this case. Under Pennsylvania common law, to prove a claim of
negligence against CSX, plaintiff must demonstrate a duty on the
part of CSX, breach of that duty, proximate causation and
damages. Reilly v. Tiegarten, Inc., 633 A.2d 208 (Pa. Super.
1993). A. Defendant is not negligent as a matter of law
In her complaint, plaintiff alleges that CSX was negligent in
failing to provide sufficient warning devices at the Juniper
Street crossing, such as warning lights, traffic control devices,
and gates. In McGlinchey v. Baker, 356 F.Supp. 1134, 1142 (E.D.
Pa. 1973), the District Court held that a railroad is under no
duty to place safety gates or any particular type of safeguard at
a crossing, but only must adopt a reasonably safe and effective
mode, commensurate with the danger at the crossing, of warning
travelers of the approach of trains. In Yolton v. Pennsylvania
Railroad Company, 84 A.2d 501 (Pa. 1951), the Supreme Court of
Pennsylvania noted that plaintiff has the burden of proof to show
unusual, peculiar and extra hazardous conditions at the crossing
for the railroad to be charged with the duty of providing
additional warning devices.
As the facts indicate, the subject crossing was equipped with
flashing warning lights, as well as a sign reading "3 tracks,"
and crossbucks. Plaintiff has failed to put forth any competent
evidence to demonstrate some unusual, peculiar or extra hazardous
conditions necessary to support her argument of negligence. Thus,
as a matter of law, the railroad had no common law duty to
provide any particular and/or additional warning devices, thereby
necessitating a dismissal of this claim of negligence against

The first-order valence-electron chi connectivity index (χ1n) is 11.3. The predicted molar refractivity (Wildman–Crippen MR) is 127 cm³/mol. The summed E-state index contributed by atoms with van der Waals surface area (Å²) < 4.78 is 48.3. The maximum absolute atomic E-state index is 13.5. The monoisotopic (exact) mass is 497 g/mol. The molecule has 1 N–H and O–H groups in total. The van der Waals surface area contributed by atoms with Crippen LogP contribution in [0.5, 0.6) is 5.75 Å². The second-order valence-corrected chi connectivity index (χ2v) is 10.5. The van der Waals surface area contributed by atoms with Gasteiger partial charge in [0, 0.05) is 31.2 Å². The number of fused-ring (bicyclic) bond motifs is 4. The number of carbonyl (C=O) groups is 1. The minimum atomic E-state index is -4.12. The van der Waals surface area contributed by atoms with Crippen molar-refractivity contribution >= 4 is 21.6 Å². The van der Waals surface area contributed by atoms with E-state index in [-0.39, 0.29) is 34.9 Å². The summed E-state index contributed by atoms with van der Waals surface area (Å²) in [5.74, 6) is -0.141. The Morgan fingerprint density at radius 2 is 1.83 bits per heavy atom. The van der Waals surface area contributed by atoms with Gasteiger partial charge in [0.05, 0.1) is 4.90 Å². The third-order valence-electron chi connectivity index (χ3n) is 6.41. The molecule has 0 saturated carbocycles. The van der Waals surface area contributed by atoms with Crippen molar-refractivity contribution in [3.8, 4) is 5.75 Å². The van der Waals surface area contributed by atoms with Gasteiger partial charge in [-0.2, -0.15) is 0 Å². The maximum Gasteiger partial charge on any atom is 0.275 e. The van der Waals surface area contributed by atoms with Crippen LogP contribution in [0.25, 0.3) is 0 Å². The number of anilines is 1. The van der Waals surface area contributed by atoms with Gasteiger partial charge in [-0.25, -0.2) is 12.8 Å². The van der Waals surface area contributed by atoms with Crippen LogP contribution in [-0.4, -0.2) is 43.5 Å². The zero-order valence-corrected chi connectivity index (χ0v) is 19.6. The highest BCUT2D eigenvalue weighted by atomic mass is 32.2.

With regard to plaintiff's assertion that defendant was
negligent because Mr. Taylor did not sound his horn, plaintiff
has failed to present evidence creating a genuine issue of
material fact regarding whether he sounded his horn. Plaintiff
contends, with no evidence to support her conclusion, that
because Mr. Dodd testified that he did not hear the horn and
whistle that somehow creates a genuine issue of fact regarding whether Mr.
Taylor did in fact blow the horn and whistle. Defendant presents
competent evidence, from the data recorder log, which establishes
that Mr. Taylor did blow the horn and ring his bell in compliance
with his duty to do so. That there is testimony that a witness
did not actually hear the horn sounding or the bell ringing does
not create a genuine dispute of fact as to whether defendant
complied with this duty, and therefore, plaintiff's claim of
negligence in this respect must also be dismissed.
Furthermore, there is no competent evidence to support
plaintiff's allegations that warning devices and/or safety gates
were removed. The records from the PUC indicate any and all
actions undertaken regarding the Juniper Street crossing (see
paragraph 47 of the undisputed facts), and those records do not
contain any facts supporting her allegations in this regard. The
testimony of two witnesses that safety gates were removed is not
sufficient evidence to create a genuine issue of material fact on
this issue. Moreover, as stated above, the subject crossing was
equipped with flashing warning lights, as well as a sign reading
"3 tracks," and crossbucks, and plaintiff has failed to put forth
any competent evidence to demonstrate some unusual, peculiar or
extra hazardous conditions necessary to support her argument of
negligence (i.e., the railroad had a common law duty to provide
any particular and/or additional warning devices).
Likewise, plaintiff's allegations that the train was traveling
at an excessive speed is not supported by the facts. Rather, the
evidence shows that the train did not exceed the posted speed
limit of 40 mph. Furthermore, and significantly, this Court
agrees that CSX Transportation v. Easterwood, 507 U.S. 658
(U.S. 1993) is controlling on the issue that federal law preempts
plaintiff's claim on an excessive speed theory. In Easterwood,
the United States Supreme Court specifically held that under the
Federal Railway Safety Act, federal regulations adopted by the Secretary of Transportation preempt a negligence action insofar
as it asserts that a train was traveling at an excessive speed.
Accordingly, plaintiff's claim of negligence related to excessive
speed fails as a matter of law.
With regard to plaintiff's claim that defendant failed to